Dear collective wisdom,
I was wondering on best practices for creating authority records for pseudonyms beyond what is covered on the LC/PCC FAQs on individuals with more than one identity.
If an individual only uses a pseudonym, we're instructed in RDA 18.104.22.168 (exception), RDA 22.214.171.124 and the aforementioned FAQs to input the person's real name, if known, as a 400. This seems a bit unethical to me. If this person does not want their real name associated with their works (hence the use of pseudonym), why are we making this explicit? In many cases with pseudonyms, a person has their real identity outed without their consent, and I question our complicity in this by publicly sharing this information in the NAF (see, for instance, the outing of J.K. Rowling as the real identity behind Robert Galbraith )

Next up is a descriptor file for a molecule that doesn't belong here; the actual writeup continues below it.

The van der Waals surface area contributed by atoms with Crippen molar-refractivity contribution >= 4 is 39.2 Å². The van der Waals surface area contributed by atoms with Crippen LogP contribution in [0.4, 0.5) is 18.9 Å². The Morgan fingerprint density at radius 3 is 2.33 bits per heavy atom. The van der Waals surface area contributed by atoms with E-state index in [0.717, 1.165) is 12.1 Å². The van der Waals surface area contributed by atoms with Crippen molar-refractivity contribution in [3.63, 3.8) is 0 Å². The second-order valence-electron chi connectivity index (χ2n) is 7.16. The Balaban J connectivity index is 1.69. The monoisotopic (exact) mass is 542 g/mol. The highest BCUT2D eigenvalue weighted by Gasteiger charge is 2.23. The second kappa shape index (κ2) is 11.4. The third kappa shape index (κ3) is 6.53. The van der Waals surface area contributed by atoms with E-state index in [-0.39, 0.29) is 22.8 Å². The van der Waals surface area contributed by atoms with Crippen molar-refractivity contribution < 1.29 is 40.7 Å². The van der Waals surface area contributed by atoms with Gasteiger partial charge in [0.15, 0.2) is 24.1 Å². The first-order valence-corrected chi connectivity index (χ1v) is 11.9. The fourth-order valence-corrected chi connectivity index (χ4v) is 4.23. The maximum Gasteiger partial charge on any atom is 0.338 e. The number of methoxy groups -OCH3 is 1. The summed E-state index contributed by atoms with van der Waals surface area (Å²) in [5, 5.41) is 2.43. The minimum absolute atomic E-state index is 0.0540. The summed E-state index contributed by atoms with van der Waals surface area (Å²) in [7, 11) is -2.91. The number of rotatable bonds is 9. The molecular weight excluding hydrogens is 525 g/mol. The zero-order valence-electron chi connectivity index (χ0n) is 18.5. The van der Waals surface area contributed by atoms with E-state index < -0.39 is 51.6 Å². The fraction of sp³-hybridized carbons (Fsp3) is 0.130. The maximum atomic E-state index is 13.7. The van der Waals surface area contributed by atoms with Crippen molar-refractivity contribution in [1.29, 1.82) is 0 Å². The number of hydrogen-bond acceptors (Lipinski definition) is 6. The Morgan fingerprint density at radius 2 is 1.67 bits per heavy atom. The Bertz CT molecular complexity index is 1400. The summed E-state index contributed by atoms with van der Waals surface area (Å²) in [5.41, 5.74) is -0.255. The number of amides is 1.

I also question using biographical information for the real identity when describing a pseudonym. Author's might decide that their pseudonym has a different gender, nationality, birth date, etc. then themselves for a myriad of reasons (like the endless list of women writers that decide to use male pseudonyms because, as Charlotte Bronte puts it, "we had a vague impression that authoresses are liable to be looked on with prejudice" ). Records like no2018033569 (Cunha, Eduardo, ǂd 1975-), n 79045512 (Eliot, George, ǂd 1819-1880), n 78081235 (Sand, George, ǂd 1804-1876) - just to name a few off the top of my head - all carry biographical information of the real identity, which does not describe the pseudonym.
It seems to me that the same best practices suggested for recording information about gender  should be applied for pseudonyms: "Do not dig for given names or genders assigned at birth". Which is to say, describe the identity associated with the pseudonym, and do not dig for information regarding the real identity.
I'd love to hear your thoughts and practices on the matter.
Princeton University Library